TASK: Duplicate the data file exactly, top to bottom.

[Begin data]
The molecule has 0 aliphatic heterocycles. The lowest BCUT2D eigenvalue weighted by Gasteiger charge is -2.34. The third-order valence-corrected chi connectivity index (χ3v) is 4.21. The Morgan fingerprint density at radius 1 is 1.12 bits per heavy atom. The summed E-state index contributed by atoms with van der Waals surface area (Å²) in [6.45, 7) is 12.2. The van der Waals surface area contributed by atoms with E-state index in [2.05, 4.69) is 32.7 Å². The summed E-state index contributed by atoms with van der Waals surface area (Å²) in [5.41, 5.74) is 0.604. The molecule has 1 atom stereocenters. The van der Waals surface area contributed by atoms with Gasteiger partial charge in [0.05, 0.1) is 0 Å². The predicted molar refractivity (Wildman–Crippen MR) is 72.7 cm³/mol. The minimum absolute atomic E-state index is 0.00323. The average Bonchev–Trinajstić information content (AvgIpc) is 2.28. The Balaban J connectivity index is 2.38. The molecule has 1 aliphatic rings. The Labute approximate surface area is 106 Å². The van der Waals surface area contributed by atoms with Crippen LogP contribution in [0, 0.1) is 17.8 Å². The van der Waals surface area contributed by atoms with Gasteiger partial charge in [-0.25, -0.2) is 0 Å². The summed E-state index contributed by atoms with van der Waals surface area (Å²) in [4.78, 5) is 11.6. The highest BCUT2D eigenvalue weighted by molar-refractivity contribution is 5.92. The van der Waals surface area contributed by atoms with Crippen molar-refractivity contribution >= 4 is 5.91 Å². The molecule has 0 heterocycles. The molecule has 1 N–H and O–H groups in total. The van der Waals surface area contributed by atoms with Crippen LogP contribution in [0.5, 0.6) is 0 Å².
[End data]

The molecule has 0 aliphatic heterocycles. The lowest BCUT2D eigenvalue weighted by Gasteiger charge is -2.34. The third-order valence-corrected chi connectivity index (χ3v) is 4.21. The Morgan fingerprint density at radius 1 is 1.12 bits per heavy atom. The summed E-state index contributed by atoms with van der Waals surface area (Å²) in [6.45, 7) is 12.2. The van der Waals surface area contributed by atoms with E-state index in [2.05, 4.69) is 32.7 Å². The summed E-state index contributed by atoms with van der Waals surface area (Å²) in [5.41, 5.74) is 0.604. The molecule has 1 atom stereocenters. The van der Waals surface area contributed by atoms with Gasteiger partial charge in [0.05, 0.1) is 0 Å². The predicted molar refractivity (Wildman–Crippen MR) is 72.7 cm³/mol. The minimum absolute atomic E-state index is 0.00323. The average Bonchev–Trinajstić information content (AvgIpc) is 2.28. The Balaban J connectivity index is 2.38. The molecule has 1 aliphatic rings. The Labute approximate surface area is 106 Å². The van der Waals surface area contributed by atoms with Crippen LogP contribution in [0, 0.1) is 17.8 Å². The van der Waals surface area contributed by atoms with Gasteiger partial charge in [-0.25, -0.2) is 0 Å². The summed E-state index contributed by atoms with van der Waals surface area (Å²) in [4.78, 5) is 11.6. The highest BCUT2D eigenvalue weighted by molar-refractivity contribution is 5.92. The van der Waals surface area contributed by atoms with Crippen molar-refractivity contribution >= 4 is 5.91 Å². The molecule has 0 heterocycles. The molecule has 1 N–H and O–H groups in total. The van der Waals surface area contributed by atoms with Crippen LogP contribution in [0.5, 0.6) is 0 Å².